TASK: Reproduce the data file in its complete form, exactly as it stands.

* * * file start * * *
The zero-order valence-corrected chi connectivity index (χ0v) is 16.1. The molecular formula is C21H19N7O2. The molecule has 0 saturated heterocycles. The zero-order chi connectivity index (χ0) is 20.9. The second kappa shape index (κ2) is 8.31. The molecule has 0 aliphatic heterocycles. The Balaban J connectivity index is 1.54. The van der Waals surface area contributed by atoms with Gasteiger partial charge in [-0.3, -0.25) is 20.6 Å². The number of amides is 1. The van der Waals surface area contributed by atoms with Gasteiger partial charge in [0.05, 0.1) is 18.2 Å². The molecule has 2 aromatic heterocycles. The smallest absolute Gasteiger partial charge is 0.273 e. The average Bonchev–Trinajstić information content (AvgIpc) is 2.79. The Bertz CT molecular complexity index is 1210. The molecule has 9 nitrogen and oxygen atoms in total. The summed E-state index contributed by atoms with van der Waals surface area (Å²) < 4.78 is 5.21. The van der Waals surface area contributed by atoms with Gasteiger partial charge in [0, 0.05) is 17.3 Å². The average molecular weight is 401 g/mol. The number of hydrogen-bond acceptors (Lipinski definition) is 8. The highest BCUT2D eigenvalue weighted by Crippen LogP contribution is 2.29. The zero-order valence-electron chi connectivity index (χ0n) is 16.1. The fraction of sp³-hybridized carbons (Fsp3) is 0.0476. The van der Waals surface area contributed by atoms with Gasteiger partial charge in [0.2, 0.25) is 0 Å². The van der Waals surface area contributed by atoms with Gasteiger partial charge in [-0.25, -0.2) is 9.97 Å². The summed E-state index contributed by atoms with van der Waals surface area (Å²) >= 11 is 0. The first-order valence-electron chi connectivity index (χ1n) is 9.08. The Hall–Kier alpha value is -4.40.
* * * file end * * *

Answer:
The zero-order valence-corrected chi connectivity index (χ0v) is 16.1. The molecular formula is C21H19N7O2. The molecule has 0 saturated heterocycles. The zero-order chi connectivity index (χ0) is 20.9. The second kappa shape index (κ2) is 8.31. The molecule has 0 aliphatic heterocycles. The Balaban J connectivity index is 1.54. The van der Waals surface area contributed by atoms with Gasteiger partial charge in [-0.3, -0.25) is 20.6 Å². The number of amides is 1. The van der Waals surface area contributed by atoms with Gasteiger partial charge in [0.05, 0.1) is 18.2 Å². The molecule has 2 aromatic heterocycles. The smallest absolute Gasteiger partial charge is 0.273 e. The average Bonchev–Trinajstić information content (AvgIpc) is 2.79. The Bertz CT molecular complexity index is 1210. The molecule has 9 nitrogen and oxygen atoms in total. The summed E-state index contributed by atoms with van der Waals surface area (Å²) < 4.78 is 5.21. The van der Waals surface area contributed by atoms with Gasteiger partial charge in [0, 0.05) is 17.3 Å². The average molecular weight is 401 g/mol. The number of hydrogen-bond acceptors (Lipinski definition) is 8. The highest BCUT2D eigenvalue weighted by Crippen LogP contribution is 2.29. The zero-order valence-electron chi connectivity index (χ0n) is 16.1. The fraction of sp³-hybridized carbons (Fsp3) is 0.0476. The van der Waals surface area contributed by atoms with Gasteiger partial charge in [0.2, 0.25) is 0 Å². The van der Waals surface area contributed by atoms with Gasteiger partial charge in [-0.25, -0.2) is 9.97 Å². The summed E-state index contributed by atoms with van der Waals surface area (Å²) >= 11 is 0. The first-order valence-electron chi connectivity index (χ1n) is 9.08. The Hall–Kier alpha value is -4.40.